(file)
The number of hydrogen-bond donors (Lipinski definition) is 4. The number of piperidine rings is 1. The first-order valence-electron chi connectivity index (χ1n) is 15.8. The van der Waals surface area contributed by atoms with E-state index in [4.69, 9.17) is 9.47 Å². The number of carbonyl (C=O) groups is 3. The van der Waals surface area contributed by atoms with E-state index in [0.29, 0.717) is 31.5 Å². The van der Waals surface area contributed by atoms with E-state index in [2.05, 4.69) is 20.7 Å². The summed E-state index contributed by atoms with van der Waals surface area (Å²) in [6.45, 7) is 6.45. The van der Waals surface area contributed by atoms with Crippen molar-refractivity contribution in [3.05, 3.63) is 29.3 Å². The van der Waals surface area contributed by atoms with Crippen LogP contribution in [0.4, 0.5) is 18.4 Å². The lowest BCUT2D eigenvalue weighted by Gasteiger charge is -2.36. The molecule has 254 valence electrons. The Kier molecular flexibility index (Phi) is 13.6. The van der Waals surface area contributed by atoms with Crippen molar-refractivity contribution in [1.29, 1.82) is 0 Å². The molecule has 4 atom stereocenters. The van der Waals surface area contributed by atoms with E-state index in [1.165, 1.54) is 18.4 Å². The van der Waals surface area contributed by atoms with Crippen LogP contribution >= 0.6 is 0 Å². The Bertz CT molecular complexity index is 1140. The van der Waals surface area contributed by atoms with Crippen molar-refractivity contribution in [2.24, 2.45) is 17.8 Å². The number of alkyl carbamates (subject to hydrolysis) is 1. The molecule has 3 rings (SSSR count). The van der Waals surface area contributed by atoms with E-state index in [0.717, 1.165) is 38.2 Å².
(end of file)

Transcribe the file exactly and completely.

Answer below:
The number of hydrogen-bond donors (Lipinski definition) is 4. The number of piperidine rings is 1. The first-order valence-electron chi connectivity index (χ1n) is 15.8. The van der Waals surface area contributed by atoms with E-state index in [4.69, 9.17) is 9.47 Å². The number of carbonyl (C=O) groups is 3. The van der Waals surface area contributed by atoms with E-state index in [0.29, 0.717) is 31.5 Å². The van der Waals surface area contributed by atoms with E-state index in [2.05, 4.69) is 20.7 Å². The summed E-state index contributed by atoms with van der Waals surface area (Å²) in [6.45, 7) is 6.45. The van der Waals surface area contributed by atoms with Crippen molar-refractivity contribution in [3.05, 3.63) is 29.3 Å². The van der Waals surface area contributed by atoms with Crippen LogP contribution in [0.4, 0.5) is 18.4 Å². The lowest BCUT2D eigenvalue weighted by Gasteiger charge is -2.36. The molecule has 254 valence electrons. The Kier molecular flexibility index (Phi) is 13.6. The van der Waals surface area contributed by atoms with Crippen molar-refractivity contribution in [1.29, 1.82) is 0 Å². The molecule has 4 atom stereocenters. The van der Waals surface area contributed by atoms with E-state index in [1.165, 1.54) is 18.4 Å². The van der Waals surface area contributed by atoms with Crippen LogP contribution >= 0.6 is 0 Å². The Bertz CT molecular complexity index is 1140. The van der Waals surface area contributed by atoms with Crippen molar-refractivity contribution in [2.24, 2.45) is 17.8 Å². The number of alkyl carbamates (subject to hydrolysis) is 1. The molecule has 3 rings (SSSR count). The van der Waals surface area contributed by atoms with E-state index in [0.717, 1.165) is 38.2 Å².